Change in compensation costs, December 2007-March 2008
May 01, 2008
Total compensation costs for civilian workers increased 0.7 percent from December 2007 to March 2008, seasonally adjusted.
The increase for the September to December 2007 period was 0.8 percent.
In the most recent quarter, wages and salaries rose 0.8 percent and benefits rose 0.6 percent. In the previous quarter, both wages and salaries and benefits increased 0.8 percent.
Compensation costs for civilian workers increased 3.3 percent for the year ended March 2008. For the year ended March 2007 the increase was 3.5 percent.
Civilian workers are defined here as nonfarm private industry and state and local government workers.
These data are from the BLS National Compensation Survey - Compensation Cost Trends program. To learn more, see "Employment Cost Index—March 2008," (PDF) (HTML) news release USDL 08-0508. Compensation costs (also known as employment costs) include wages, salaries, and employer costs for employee benefits.
Bureau of Labor Statistics, U.S. Department of Labor, The Economics Daily, Change in compensation costs, December 2007-March 2008 on the Internet at http://www.bls.gov/opub/ted/2008/apr/wk4/art04.htm (visited July 26, 2016).
Recent editions of Spotlight on Statistics
A look at healthcare spending, employment, pay, benefits, and prices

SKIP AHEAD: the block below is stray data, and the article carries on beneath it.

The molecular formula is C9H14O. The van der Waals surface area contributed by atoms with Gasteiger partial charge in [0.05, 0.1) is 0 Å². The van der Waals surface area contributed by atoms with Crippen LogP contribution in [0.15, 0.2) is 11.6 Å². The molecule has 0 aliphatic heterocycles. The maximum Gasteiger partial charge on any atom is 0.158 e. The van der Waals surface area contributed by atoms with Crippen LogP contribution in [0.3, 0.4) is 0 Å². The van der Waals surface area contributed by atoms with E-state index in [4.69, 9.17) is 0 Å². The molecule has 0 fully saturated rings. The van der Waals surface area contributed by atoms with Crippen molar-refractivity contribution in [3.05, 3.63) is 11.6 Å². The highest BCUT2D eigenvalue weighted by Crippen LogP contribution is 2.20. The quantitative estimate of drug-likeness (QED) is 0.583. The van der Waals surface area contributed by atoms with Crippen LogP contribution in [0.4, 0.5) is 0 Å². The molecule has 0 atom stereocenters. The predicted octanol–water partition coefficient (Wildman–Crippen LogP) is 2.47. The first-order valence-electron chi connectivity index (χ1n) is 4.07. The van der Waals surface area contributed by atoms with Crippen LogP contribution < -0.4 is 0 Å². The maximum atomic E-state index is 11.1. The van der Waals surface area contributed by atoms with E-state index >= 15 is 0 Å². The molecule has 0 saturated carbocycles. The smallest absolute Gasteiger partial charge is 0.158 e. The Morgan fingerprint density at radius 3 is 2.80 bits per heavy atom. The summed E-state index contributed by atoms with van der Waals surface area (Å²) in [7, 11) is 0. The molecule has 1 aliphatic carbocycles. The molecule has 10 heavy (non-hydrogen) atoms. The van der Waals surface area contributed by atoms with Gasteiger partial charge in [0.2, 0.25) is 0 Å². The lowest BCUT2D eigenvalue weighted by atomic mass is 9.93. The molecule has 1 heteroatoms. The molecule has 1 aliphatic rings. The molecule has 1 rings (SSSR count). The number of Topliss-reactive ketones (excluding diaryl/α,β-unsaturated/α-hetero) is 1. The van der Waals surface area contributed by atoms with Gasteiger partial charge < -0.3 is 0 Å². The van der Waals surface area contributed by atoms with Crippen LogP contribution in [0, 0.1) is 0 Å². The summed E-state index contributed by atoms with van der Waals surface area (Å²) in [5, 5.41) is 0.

As one of the largest U.S. industries, healthcare is steadily growing to meet the needs of an increasing population with an increasing life expectancy. This Spotlight looks at how much people spend on healthcare, current and projected employment in the industry, employer-provided healthcare benefits, healthcare prices, and pay for workers in healthcare occupations.
Employment and Wages in Healthcare Occupations
Healthcare occupations are a significant percentage of U.S. employment. Some of the largest and highest paying occupations are in healthcare. This Spotlight examines employment and wages for healthcare occupations.
Fifty years of looking at changes in peoples lives
Longitudinal surveys help us understand long-term changes, such as how events that happened when a person was in high school affect labor market success as an adult.